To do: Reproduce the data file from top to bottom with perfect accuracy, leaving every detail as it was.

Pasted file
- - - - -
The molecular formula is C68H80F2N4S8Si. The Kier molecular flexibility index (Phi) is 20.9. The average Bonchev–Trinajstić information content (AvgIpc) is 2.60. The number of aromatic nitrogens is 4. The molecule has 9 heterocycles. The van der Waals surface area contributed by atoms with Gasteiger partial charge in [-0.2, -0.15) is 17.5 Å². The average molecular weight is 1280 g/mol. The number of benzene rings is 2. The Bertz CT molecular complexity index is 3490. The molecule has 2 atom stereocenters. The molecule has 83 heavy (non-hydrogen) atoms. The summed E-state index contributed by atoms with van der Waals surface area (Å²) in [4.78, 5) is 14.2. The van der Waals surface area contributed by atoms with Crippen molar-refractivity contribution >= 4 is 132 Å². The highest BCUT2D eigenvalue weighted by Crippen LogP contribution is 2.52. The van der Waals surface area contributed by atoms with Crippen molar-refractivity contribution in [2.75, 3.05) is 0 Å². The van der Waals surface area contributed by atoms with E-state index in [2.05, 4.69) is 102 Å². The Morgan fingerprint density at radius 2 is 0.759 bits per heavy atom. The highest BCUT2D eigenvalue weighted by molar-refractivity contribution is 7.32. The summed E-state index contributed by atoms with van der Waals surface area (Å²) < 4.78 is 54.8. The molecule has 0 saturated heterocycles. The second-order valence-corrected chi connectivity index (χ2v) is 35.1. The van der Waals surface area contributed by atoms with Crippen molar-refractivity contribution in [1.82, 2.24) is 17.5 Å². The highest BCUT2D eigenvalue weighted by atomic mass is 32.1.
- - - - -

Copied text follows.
The molecular formula is C68H80F2N4S8Si. The Kier molecular flexibility index (Phi) is 20.9. The average Bonchev–Trinajstić information content (AvgIpc) is 2.60. The number of aromatic nitrogens is 4. The molecule has 9 heterocycles. The van der Waals surface area contributed by atoms with Gasteiger partial charge in [-0.2, -0.15) is 17.5 Å². The average molecular weight is 1280 g/mol. The number of benzene rings is 2. The Bertz CT molecular complexity index is 3490. The molecule has 2 atom stereocenters. The molecule has 83 heavy (non-hydrogen) atoms. The summed E-state index contributed by atoms with van der Waals surface area (Å²) in [4.78, 5) is 14.2. The van der Waals surface area contributed by atoms with Crippen molar-refractivity contribution >= 4 is 132 Å². The highest BCUT2D eigenvalue weighted by Crippen LogP contribution is 2.52. The van der Waals surface area contributed by atoms with Crippen molar-refractivity contribution in [2.75, 3.05) is 0 Å². The van der Waals surface area contributed by atoms with E-state index in [2.05, 4.69) is 102 Å². The Morgan fingerprint density at radius 2 is 0.759 bits per heavy atom. The highest BCUT2D eigenvalue weighted by molar-refractivity contribution is 7.32. The summed E-state index contributed by atoms with van der Waals surface area (Å²) < 4.78 is 54.8. The molecule has 0 saturated heterocycles. The second-order valence-corrected chi connectivity index (χ2v) is 35.1. The van der Waals surface area contributed by atoms with Crippen molar-refractivity contribution in [1.82, 2.24) is 17.5 Å². The highest BCUT2D eigenvalue weighted by atomic mass is 32.1.